“One woman went from $35,000 to $105,000,” she said, prompting a collective gasp from the audience.

On the other hand, Lynn Sherr read aloud some “nasty” tweets toward Chelsea Clinton as well as Clinton’s response to them. Clinton offered some explanation for her witty yet civil replies.

“I believe that those of us with platforms have a responsibility to use them,” Clinton said. “Partly to try to show — particularly girls and young women — there are other ways than ignoring the trolls that can hopefully be productive and positive and generative because we know that disproportionate amounts of online abuse targets are girls and young women.”

Clinton continued by explaining the concept of “radical kindness,” something that she finds important to uphold in this era of increased polarization.

“Radical kindness is a possibility,” Clinton said. “We don’t have to be demeaned by the demeaning language that other people use towards us. We don’t have to ignore it if that doesn’t feel right or comfortable. We can respond with something that is hopefully authentic to who we are and brimming hopefully with kindness but also is not stepping back.”

The conversation also addressed current issues, such as the Alabama abortion ban, the U.S. Immigration and Customs Enforcement, and child marriage. The panelists stressed the importance of educating young people on issues of gender and justice but also agreed it was never too early or too late to do so. Grown adults are always in the process of learning. This sentiment was echoed in questions to do with men and “anti-feminist” women, which inspired thought-provoking answers.

One question, in particular, asked, “Why do you think all women are not in support of all women?”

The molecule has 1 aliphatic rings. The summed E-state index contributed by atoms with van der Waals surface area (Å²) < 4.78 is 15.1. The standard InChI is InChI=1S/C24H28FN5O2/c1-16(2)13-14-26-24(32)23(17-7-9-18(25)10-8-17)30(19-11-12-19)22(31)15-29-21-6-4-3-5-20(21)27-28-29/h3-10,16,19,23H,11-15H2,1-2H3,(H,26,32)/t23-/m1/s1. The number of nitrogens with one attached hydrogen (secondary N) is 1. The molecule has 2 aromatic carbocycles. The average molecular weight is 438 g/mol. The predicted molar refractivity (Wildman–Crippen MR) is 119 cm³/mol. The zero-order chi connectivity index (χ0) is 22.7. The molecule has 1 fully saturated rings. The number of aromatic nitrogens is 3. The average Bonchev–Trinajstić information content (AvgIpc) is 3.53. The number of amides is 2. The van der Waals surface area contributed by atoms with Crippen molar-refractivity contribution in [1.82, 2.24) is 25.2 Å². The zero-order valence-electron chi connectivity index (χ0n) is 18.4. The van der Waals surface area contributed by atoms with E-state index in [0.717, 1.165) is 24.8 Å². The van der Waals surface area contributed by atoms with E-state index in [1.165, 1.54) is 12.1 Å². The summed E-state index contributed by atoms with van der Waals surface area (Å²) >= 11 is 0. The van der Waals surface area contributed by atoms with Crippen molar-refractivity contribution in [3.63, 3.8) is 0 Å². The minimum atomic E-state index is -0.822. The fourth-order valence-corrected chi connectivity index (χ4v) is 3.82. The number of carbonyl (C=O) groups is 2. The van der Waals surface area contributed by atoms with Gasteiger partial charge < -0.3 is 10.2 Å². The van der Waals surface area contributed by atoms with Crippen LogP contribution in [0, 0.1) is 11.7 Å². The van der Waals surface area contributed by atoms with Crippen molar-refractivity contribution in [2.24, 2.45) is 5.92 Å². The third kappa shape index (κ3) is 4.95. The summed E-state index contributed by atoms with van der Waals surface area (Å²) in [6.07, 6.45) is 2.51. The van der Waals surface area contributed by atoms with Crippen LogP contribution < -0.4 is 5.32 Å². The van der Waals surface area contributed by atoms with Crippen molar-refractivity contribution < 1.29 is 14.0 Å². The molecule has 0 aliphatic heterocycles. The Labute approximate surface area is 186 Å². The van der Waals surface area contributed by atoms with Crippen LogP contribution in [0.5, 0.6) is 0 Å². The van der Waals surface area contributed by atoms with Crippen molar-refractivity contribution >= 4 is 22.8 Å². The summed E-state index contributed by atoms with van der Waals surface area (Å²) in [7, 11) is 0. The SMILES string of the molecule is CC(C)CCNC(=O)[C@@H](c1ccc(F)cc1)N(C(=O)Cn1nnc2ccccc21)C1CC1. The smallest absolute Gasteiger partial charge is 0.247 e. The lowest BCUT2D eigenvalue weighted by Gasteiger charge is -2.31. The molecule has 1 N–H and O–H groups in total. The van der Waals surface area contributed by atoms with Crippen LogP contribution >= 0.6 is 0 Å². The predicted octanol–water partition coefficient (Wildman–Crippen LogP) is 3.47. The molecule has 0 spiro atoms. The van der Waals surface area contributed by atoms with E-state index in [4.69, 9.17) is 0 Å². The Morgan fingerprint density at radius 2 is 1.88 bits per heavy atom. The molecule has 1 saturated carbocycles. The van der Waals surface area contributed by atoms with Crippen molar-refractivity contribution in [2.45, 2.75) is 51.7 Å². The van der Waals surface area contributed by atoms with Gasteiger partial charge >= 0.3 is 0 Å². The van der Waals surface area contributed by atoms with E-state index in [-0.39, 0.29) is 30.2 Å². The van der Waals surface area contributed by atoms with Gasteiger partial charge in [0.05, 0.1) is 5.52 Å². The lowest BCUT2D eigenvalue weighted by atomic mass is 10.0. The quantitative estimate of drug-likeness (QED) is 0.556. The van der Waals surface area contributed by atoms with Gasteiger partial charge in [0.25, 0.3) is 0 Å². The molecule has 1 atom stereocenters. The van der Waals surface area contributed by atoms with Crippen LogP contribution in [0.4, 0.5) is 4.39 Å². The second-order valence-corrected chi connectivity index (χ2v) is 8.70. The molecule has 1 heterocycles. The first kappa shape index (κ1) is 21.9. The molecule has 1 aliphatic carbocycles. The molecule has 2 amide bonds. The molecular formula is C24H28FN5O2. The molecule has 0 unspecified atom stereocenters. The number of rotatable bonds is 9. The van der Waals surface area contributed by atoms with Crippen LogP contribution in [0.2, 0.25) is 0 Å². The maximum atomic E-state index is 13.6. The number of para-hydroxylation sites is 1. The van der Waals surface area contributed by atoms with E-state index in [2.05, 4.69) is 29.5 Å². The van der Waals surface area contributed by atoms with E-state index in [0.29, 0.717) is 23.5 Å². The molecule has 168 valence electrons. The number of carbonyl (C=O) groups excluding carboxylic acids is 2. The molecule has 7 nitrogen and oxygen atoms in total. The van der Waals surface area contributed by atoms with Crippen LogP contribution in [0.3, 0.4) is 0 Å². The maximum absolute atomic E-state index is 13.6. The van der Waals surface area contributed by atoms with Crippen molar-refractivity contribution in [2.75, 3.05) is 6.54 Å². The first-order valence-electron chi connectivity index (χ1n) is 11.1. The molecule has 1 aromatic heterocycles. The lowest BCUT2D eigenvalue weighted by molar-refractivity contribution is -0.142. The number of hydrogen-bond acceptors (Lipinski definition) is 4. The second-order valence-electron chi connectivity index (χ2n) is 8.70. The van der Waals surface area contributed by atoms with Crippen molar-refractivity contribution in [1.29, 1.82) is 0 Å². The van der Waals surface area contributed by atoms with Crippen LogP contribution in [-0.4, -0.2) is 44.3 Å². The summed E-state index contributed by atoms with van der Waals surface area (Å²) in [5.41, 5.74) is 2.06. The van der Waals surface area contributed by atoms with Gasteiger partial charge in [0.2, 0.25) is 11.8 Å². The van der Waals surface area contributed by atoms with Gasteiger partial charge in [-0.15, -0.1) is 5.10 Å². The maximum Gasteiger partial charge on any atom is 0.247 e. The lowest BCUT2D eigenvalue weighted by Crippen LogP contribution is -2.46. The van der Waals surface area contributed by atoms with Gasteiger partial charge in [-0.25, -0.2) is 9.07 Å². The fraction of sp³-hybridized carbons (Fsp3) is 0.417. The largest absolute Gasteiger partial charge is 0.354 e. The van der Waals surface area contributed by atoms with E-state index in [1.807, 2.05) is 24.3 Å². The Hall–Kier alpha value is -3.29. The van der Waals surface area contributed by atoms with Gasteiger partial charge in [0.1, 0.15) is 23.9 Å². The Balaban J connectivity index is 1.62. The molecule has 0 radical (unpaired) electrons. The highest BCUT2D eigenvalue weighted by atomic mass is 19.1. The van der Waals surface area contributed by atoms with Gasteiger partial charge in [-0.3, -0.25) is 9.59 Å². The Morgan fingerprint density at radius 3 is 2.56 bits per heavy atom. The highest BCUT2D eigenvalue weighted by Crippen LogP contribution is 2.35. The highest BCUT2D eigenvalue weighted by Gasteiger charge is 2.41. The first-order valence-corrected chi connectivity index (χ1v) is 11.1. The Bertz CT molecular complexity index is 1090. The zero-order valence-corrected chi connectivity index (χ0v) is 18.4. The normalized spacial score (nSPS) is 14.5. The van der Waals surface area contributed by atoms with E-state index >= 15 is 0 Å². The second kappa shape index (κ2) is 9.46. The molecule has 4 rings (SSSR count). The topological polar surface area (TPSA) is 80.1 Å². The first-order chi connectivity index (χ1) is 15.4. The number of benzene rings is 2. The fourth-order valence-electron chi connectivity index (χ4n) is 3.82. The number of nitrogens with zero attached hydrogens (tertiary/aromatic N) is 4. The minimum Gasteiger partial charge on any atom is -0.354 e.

“Proximity to power,” Isler explained. “The closer you are to power, the more likely you will not want to see it change.”

During a discussion about gender dynamics in families, Sherr commented, “We used to say in the ‘70s that the best feminists were the men with daughters.”

“But you shouldn’t have to have a daughter,” Clinton argued. “I mean, it kills me every time someone says, ‘Well, as the father of a girl …’ No, it should just be ‘as a decent human being.’”

The last part of the event included selected questions from the audience, such as “Looking back, what advice would you give your 20-year-old self?” and “What is one thing we all can do to increase equity for women?” to which the panelists gave personal, funny, and touching responses.

In response to these advice-oriented questions, they encouraged the inclusion of trans women and nonbinary individuals in representation, the importance of showing children powerful women, and recognizing that we live in a system of different privileges, among other suggestions.

Women in Leadership concluded with Lynn Sherr’s summary of the conversation using quotes from the panelists. “Some good takeaways for all of us: radical kindness. You’re okay. Do more. Be human. And certainly, become a Girl Scout.”

A recording of the event can be viewed at sallyridescience.ucsd.edu.

Photo courtesy of Natalie Tran.